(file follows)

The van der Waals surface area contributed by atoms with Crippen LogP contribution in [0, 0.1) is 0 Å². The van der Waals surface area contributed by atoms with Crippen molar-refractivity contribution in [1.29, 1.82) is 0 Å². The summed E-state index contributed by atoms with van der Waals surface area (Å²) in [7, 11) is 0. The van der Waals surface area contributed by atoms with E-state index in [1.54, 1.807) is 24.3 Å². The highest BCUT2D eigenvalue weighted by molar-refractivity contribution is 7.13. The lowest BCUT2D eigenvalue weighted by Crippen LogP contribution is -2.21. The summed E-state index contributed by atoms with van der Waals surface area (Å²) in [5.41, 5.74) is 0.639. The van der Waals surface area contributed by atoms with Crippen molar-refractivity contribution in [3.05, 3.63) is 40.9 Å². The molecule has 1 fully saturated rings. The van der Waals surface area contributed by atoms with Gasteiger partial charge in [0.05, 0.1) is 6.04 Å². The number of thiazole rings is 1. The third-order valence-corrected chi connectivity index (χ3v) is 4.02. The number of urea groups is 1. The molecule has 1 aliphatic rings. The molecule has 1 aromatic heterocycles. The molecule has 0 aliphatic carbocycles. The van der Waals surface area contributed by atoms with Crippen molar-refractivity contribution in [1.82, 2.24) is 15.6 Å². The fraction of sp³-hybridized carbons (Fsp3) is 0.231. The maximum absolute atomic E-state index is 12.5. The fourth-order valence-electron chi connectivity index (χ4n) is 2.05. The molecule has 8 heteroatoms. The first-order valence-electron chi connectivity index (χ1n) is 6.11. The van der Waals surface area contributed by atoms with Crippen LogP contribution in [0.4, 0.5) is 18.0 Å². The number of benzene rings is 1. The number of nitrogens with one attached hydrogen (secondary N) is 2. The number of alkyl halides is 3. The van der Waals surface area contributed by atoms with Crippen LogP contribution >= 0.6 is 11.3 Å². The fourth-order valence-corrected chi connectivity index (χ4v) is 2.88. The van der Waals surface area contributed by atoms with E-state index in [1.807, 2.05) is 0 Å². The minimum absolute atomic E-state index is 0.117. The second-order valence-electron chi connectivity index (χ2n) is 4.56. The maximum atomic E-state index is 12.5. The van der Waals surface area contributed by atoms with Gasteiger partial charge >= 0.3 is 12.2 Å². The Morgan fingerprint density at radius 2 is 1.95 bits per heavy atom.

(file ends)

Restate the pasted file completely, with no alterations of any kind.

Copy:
The van der Waals surface area contributed by atoms with Crippen LogP contribution in [0, 0.1) is 0 Å². The van der Waals surface area contributed by atoms with Crippen molar-refractivity contribution in [1.29, 1.82) is 0 Å². The summed E-state index contributed by atoms with van der Waals surface area (Å²) in [7, 11) is 0. The van der Waals surface area contributed by atoms with E-state index in [1.54, 1.807) is 24.3 Å². The highest BCUT2D eigenvalue weighted by molar-refractivity contribution is 7.13. The lowest BCUT2D eigenvalue weighted by Crippen LogP contribution is -2.21. The summed E-state index contributed by atoms with van der Waals surface area (Å²) in [5.41, 5.74) is 0.639. The van der Waals surface area contributed by atoms with Crippen molar-refractivity contribution in [3.05, 3.63) is 40.9 Å². The molecule has 1 fully saturated rings. The van der Waals surface area contributed by atoms with Gasteiger partial charge in [0.05, 0.1) is 6.04 Å². The number of thiazole rings is 1. The third-order valence-corrected chi connectivity index (χ3v) is 4.02. The number of urea groups is 1. The molecule has 1 aliphatic rings. The molecule has 1 aromatic heterocycles. The molecule has 0 aliphatic carbocycles. The van der Waals surface area contributed by atoms with Crippen molar-refractivity contribution in [1.82, 2.24) is 15.6 Å². The fraction of sp³-hybridized carbons (Fsp3) is 0.231. The maximum absolute atomic E-state index is 12.5. The fourth-order valence-electron chi connectivity index (χ4n) is 2.05. The molecule has 8 heteroatoms. The first-order valence-electron chi connectivity index (χ1n) is 6.11. The van der Waals surface area contributed by atoms with Crippen LogP contribution in [0.4, 0.5) is 18.0 Å². The number of benzene rings is 1. The number of nitrogens with one attached hydrogen (secondary N) is 2. The number of alkyl halides is 3. The van der Waals surface area contributed by atoms with Crippen LogP contribution >= 0.6 is 11.3 Å². The fourth-order valence-corrected chi connectivity index (χ4v) is 2.88. The van der Waals surface area contributed by atoms with E-state index in [1.807, 2.05) is 0 Å². The minimum absolute atomic E-state index is 0.117. The second-order valence-electron chi connectivity index (χ2n) is 4.56. The maximum atomic E-state index is 12.5. The van der Waals surface area contributed by atoms with Gasteiger partial charge >= 0.3 is 12.2 Å². The Morgan fingerprint density at radius 2 is 1.95 bits per heavy atom.